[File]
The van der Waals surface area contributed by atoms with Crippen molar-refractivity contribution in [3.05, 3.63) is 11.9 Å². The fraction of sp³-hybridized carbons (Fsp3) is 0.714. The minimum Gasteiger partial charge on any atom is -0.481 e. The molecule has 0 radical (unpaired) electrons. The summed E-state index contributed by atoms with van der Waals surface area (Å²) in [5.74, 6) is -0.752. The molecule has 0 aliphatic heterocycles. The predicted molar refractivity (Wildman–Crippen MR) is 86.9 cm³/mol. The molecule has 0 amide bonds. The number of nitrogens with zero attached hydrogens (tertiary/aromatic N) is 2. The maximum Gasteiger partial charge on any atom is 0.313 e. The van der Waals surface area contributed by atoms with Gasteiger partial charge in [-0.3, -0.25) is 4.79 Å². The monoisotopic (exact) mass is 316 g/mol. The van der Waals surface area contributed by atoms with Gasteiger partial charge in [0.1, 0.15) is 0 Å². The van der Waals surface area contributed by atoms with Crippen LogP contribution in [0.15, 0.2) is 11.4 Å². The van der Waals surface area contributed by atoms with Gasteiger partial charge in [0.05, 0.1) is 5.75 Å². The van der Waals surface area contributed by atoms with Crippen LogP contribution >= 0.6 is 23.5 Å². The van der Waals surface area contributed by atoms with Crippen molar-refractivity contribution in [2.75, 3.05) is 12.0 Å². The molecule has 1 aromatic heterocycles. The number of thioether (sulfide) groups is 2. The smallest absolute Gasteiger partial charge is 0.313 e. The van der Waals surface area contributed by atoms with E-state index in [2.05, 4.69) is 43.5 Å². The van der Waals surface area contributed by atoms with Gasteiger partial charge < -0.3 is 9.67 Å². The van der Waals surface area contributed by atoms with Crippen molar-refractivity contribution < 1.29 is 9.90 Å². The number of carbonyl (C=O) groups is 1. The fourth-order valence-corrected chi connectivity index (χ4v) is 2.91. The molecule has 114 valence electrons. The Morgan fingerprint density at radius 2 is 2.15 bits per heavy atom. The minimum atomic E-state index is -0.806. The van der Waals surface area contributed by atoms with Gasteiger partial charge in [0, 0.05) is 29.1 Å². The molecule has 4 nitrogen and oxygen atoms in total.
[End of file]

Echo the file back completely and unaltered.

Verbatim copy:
The van der Waals surface area contributed by atoms with Crippen molar-refractivity contribution in [3.05, 3.63) is 11.9 Å². The fraction of sp³-hybridized carbons (Fsp3) is 0.714. The minimum Gasteiger partial charge on any atom is -0.481 e. The molecule has 0 radical (unpaired) electrons. The summed E-state index contributed by atoms with van der Waals surface area (Å²) in [5.74, 6) is -0.752. The molecule has 0 aliphatic heterocycles. The predicted molar refractivity (Wildman–Crippen MR) is 86.9 cm³/mol. The molecule has 0 amide bonds. The number of nitrogens with zero attached hydrogens (tertiary/aromatic N) is 2. The maximum Gasteiger partial charge on any atom is 0.313 e. The van der Waals surface area contributed by atoms with Gasteiger partial charge in [-0.3, -0.25) is 4.79 Å². The monoisotopic (exact) mass is 316 g/mol. The van der Waals surface area contributed by atoms with Gasteiger partial charge in [0.1, 0.15) is 0 Å². The van der Waals surface area contributed by atoms with Crippen LogP contribution in [0.15, 0.2) is 11.4 Å². The van der Waals surface area contributed by atoms with Gasteiger partial charge in [0.05, 0.1) is 5.75 Å². The van der Waals surface area contributed by atoms with Crippen LogP contribution >= 0.6 is 23.5 Å². The van der Waals surface area contributed by atoms with Crippen molar-refractivity contribution in [2.75, 3.05) is 12.0 Å². The molecule has 1 aromatic heterocycles. The number of thioether (sulfide) groups is 2. The smallest absolute Gasteiger partial charge is 0.313 e. The van der Waals surface area contributed by atoms with E-state index in [2.05, 4.69) is 43.5 Å². The van der Waals surface area contributed by atoms with Gasteiger partial charge < -0.3 is 9.67 Å². The van der Waals surface area contributed by atoms with Crippen molar-refractivity contribution < 1.29 is 9.90 Å². The number of carbonyl (C=O) groups is 1. The fourth-order valence-corrected chi connectivity index (χ4v) is 2.91. The molecule has 114 valence electrons. The Morgan fingerprint density at radius 2 is 2.15 bits per heavy atom. The minimum atomic E-state index is -0.806. The van der Waals surface area contributed by atoms with Gasteiger partial charge in [0, 0.05) is 29.1 Å². The molecule has 4 nitrogen and oxygen atoms in total.